Dr. Albright in the present study has attacked primarily the problem of collecting and comparing in a comprehensive and careful fashion the facts in regard to the manifold ballot forms now in use in the United States both in the general and primary elections and in regard to the extent to which the voting machine has been adopted and the results attained in its use. A work of this kind has been needed for some time. In recent years the ballot has been considered in a number of books concerned with broader phases of politics and elections, but not for many years has so extensive a study of the ballot as this one appeared in print. Here are summarized the changes of the past quarter-century and particularly those of the last decade.

Department of Government
The University of Texas

New Voters With Disabilities Suit in California


As Dan Tokaji and Cindy Cohn point out, a lawsuit was filed on Tuesday by advocates of people of disabilities against the Secretary of State in California and seven counties in California (See " Disability Rights Suit Over California Voting Equipment" and "Voting Security Attacked In Court Again"). Here is a searchable (OCR'd) version of that complaint.

Dan does a great job of summarizing the suit so I'll try not to be redundant with what he said. I do want to point out a few things that I found interesting.

First, it is interesting to note which counties are not named as defendants in the suit. A quick glance at the Secretary of State's list of voting systems used by each county in California's recent primary election shows that there are counties that meet the exact criteria of some of the defendants but that were not named. None of the twenty counties using the Sequoia AVC Edge DRE with VVPAT or the four counties using the Hart eSlate DRE with VVPAT were included despite the fact that neither of these systems read the contents of the VVPAT record to voters with visual disabilities. The suit names only three out of the eleven counties that used the AutoMARK for HAVA compliance. It also only names Alameda county as having violated HAVA by using the VVPAT-enabled version of the DESI AccuVote-TSx when there are ten other counties that used the same model (including the largest, Los Angeles County, where presumably many voters with visual and manual disabilities reside). The plaintiffs fault Yolo county for not having an accessible system at all, which Dan notes is a serious issue of HAVA non-compliance.1 However, the suit also claims in paragraph 13 that six other counties were in the same situation but does not name these counties as defendants (and the suit neglects to mention Nevada county which also had to rely on HAVA-non-compliant optical scanners). I'm unsure as to why the plaintiffs chose this particular set of defendants and didn't simply list every single county in California as violating their reading of the accessibility provisions of HAVA. Later: Dan points out that it would be a hard case to manage with so many defendants; if they can get a ruling responsive to their claims with this set of defendants, then other counties should fall in line (or they could bring suits against those that do not).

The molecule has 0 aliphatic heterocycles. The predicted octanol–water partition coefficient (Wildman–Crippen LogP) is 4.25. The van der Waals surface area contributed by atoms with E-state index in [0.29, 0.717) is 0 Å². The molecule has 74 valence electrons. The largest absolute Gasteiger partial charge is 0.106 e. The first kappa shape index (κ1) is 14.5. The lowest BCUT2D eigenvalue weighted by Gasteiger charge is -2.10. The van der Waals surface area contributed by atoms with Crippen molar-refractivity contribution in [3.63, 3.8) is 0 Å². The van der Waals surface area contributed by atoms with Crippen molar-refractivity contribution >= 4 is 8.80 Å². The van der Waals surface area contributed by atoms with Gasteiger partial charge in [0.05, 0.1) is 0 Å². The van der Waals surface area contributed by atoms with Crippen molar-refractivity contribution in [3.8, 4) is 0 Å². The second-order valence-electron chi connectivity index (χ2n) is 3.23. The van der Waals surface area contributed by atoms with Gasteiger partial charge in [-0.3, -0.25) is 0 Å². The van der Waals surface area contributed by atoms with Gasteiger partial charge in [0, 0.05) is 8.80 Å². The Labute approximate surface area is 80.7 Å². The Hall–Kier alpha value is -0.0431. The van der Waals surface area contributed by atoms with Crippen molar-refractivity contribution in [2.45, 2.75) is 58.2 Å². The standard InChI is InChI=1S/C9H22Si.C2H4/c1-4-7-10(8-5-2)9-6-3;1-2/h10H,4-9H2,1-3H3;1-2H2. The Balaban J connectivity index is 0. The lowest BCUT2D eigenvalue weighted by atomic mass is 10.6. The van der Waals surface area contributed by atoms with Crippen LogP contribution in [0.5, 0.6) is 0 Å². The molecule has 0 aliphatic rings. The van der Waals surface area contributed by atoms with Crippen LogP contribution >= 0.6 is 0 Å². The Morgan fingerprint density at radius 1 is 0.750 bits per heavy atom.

A second issue that Dan mentions concerns whether there exists a private right of action under HAVA. If the court finds that there is no private right of action, four out of the five claims -- the HAVA-specific ones -- will be moot. Dan points out that the 6th Circuit has ruled in Sandusky County Democratic Party v. Blackwell that there is a private right of action under section 302 of HAVA (although their claims were rejected on the merits). However, the accessibility provisions are from section 301 of HAVA, which broadly requires states to meet a minimum set of standards for voting technologies used in federal elections.

In a recent case (Taylor et al v. Onorato et al, W.D. Penn. 2006, case: 2:06-cv-00481) a District Court ruled (orally) that there was no private right of action under section 301 and dismissed the plaintiff's section 301 HAVA claims. The District Court Judge in this case, Gary L. Lancaster, was persuaded by the Department of Justice's argument filed in that case (see 15-25 of the DoJ's "Opposition To Plaintiffs? Motion For Preliminary Injunction"). In this case, the DoJ's argument distinguished Sandusky v. Blackwell on section 302 from the issue of a private right of action under section 301 by noting that section 302 specifically talks about a voter's "right" to cast a provisional ballot (at 19):